Mutation is actually a positive thing and is a great driving force for evolution because it was mutation which led to the various body parts and functions we have today and even to the development of our brains.

If a mutation leads to a positive effect, it's likely that the carrier of that mutation is sought by members of the oppositie sex to breed and over time family lines of those who do not carry this mutation may probably die out.

 
grizzly
304153.  Thu Mar 27, 2008 12:23 pm Reply with quote

A couple of interesting articles I read on this topic. Firstly, one in the new scientist about 2 years ago discussing conservation programs for species of animals with very low numbers. It suggested that allowing inbreeding would not be a serious issue. Since most species have gone through or have a recent ancestor that went through a population squeeze, the resulting inbreeding does not create as serious a genetic problem as believed and that therefore moving animals around in captive breeding programs is not worth the effort.

A second article I read recently in the economist discussed research from the extensive family records in Iceland (that can allow most people native to the country to trace their family history back as far as 900AD) to examine population growth and the birth rate. One of its intriguing findings is that the optimum pairing for the having the greatest number of children in a family is between 3rd or 4th cousins (that is to say someone descended from a sibling of one of your great, (great) grandparents). This would suggest that your most compatible partner is one of your 3rd or 4th cousins because there is sufficient genetic diversity combined with some genetic benefits of sharing a common ancestor. The research in question went on to theorise that declining fertility rates are associated with urbanisation because the mixing up of people prevents you from meeting up with your distant relatives.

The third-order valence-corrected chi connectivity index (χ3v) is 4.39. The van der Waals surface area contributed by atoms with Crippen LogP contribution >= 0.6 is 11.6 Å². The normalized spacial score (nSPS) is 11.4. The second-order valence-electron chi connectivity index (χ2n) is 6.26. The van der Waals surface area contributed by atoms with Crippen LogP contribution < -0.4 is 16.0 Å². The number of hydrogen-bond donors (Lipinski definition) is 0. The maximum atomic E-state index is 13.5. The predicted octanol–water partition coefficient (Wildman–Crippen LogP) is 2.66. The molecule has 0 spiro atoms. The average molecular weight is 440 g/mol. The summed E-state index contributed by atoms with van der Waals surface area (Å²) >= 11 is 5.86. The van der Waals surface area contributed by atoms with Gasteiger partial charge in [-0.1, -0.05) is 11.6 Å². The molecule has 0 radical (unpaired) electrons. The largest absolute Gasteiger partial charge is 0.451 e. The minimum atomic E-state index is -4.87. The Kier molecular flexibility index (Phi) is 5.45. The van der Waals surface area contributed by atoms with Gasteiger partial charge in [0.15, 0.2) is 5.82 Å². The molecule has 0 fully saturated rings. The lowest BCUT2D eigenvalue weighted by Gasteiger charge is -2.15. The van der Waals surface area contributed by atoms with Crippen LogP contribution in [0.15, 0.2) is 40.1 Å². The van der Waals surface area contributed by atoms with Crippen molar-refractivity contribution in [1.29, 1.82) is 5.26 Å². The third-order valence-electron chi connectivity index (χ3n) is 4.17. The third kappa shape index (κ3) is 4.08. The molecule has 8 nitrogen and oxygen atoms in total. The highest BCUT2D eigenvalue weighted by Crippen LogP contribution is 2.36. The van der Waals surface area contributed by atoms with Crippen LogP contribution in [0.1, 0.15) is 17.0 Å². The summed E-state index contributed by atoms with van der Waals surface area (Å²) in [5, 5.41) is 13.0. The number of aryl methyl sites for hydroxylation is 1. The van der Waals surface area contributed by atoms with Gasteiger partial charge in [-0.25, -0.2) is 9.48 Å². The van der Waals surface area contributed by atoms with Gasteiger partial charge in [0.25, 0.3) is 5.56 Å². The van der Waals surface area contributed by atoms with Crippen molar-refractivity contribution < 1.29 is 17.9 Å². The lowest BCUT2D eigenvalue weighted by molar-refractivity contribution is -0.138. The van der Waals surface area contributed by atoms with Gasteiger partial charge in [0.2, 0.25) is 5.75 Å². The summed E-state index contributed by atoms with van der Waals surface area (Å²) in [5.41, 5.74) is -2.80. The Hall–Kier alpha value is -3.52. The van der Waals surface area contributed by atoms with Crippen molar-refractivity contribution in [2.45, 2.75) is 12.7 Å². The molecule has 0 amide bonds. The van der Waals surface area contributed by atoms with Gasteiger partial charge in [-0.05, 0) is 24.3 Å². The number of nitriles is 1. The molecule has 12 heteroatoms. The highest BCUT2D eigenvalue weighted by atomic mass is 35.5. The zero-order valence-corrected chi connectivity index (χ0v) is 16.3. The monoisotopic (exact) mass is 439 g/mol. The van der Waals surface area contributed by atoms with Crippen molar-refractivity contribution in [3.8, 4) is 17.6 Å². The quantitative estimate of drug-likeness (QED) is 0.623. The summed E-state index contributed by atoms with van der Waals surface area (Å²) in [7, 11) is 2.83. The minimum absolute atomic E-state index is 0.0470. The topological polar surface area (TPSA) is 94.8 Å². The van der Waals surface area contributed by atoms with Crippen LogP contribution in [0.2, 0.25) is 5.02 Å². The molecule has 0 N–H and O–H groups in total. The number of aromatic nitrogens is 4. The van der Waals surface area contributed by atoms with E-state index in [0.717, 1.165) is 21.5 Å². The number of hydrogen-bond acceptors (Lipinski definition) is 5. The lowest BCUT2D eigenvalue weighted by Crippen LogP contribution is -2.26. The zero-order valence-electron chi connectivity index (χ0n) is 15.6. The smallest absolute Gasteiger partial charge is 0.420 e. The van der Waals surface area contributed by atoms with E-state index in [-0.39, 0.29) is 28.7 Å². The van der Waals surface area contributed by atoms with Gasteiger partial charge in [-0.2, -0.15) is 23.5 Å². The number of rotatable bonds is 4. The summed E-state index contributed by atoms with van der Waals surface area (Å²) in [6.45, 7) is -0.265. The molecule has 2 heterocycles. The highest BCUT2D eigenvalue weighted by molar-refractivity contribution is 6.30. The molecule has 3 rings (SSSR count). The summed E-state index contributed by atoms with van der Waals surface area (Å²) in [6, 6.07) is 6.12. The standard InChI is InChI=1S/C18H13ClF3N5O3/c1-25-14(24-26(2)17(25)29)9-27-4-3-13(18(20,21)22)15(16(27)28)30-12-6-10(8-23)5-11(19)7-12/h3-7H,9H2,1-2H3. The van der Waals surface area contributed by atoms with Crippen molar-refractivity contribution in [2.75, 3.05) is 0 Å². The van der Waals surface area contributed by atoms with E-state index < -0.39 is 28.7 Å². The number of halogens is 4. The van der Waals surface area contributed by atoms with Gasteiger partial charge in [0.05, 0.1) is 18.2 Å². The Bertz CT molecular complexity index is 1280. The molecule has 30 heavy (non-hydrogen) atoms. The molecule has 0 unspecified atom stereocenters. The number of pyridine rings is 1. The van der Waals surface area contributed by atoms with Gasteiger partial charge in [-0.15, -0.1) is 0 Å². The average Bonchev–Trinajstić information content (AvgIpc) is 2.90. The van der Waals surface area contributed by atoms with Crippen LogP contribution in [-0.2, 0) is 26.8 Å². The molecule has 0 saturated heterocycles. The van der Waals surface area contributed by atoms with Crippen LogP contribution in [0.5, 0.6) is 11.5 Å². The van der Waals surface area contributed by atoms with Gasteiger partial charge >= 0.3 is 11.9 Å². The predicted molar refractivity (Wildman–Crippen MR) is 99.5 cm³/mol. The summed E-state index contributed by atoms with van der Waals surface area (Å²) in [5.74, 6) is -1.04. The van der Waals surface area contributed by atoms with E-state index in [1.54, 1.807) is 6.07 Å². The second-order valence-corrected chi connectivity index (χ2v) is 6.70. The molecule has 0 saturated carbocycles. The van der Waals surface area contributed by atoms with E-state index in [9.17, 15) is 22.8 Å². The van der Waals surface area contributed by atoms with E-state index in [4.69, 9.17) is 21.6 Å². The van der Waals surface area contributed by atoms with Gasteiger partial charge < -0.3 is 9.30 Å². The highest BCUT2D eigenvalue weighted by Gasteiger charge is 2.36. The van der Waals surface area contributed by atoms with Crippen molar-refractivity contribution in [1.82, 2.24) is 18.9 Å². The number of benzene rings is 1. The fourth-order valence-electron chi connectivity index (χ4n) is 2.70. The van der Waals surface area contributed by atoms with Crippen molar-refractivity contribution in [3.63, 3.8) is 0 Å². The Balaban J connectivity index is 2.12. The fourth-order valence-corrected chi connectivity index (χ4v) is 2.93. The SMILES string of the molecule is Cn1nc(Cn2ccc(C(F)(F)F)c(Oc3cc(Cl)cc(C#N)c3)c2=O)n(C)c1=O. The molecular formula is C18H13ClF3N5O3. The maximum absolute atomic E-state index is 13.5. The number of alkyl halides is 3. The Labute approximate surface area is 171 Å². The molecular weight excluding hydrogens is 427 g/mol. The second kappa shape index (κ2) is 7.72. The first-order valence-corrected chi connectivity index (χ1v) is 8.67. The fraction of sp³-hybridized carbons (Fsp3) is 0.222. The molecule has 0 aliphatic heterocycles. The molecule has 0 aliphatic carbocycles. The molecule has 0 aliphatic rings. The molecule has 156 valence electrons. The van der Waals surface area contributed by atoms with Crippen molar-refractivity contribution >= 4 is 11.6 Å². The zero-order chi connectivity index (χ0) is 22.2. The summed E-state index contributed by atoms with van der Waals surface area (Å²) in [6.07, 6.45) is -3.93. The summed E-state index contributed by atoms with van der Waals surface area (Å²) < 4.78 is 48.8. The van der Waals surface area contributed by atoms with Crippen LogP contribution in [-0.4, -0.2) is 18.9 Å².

Here's the article in question.

 
Tas
304155.  Thu Mar 27, 2008 12:25 pm Reply with quote

Quote:
in a nutshell, the pffspring of incestouys relationships has a higher risk of genetic disorders for that reason, but that's it.


Are typing skills and spelling the first to suffer???

:-D

Tas

 
grizzly
304158.  Thu Mar 27, 2008 12:27 pm Reply with quote

BTW, according to the research discussed above, my perfect partner either lives in Glasgow or somewhere in the region of West Berks, South Oxfordshire and East Wilts...

 
samivel
304172.  Thu Mar 27, 2008 12:45 pm Reply with quote

That's me out then. Ah well.

 
AlmondFacialBar
304209.  Thu Mar 27, 2008 1:22 pm Reply with quote

Tas wrote:
Quote:
in a nutshell, the pffspring of incestouys relationships has a higher risk of genetic disorders for that reason, but that's it.


Are typing skills and spelling the first to suffer???

:-D

Tas


that one would have worked better if my parents were even from the same locality. they aren't. not a huge chance of incest there i'm afraid, old bean. ;-) blame the fact that i was posting that lying on the floor while wondering if my undergrad crush was back on.

:-)

AlmondFacialBar

 
Kingbarney
304275.  Thu Mar 27, 2008 2:56 pm Reply with quote

Thank you grizzly and djgordy for the articles very informative.

 
maiden
304384.  Thu Mar 27, 2008 4:11 pm Reply with quote

There's a programme on Channel 4 (9pm) about incest (That's if you live in Britain or get 4OnDemand on the internet that is!!!)

Might be worth watching to see if it comes up with any answers for you

 
Kingbarney
304388.  Thu Mar 27, 2008 4:21 pm Reply with quote

Today ? I'll watch it on the plus one channel.

 
maiden
304389.  Thu Mar 27, 2008 4:23 pm Reply with quote

Kingbarney wrote:
Today ? I'll watch it on the plus one channel.


Yes, today - the programme is on now (and plus1 later.... obviously, LOL)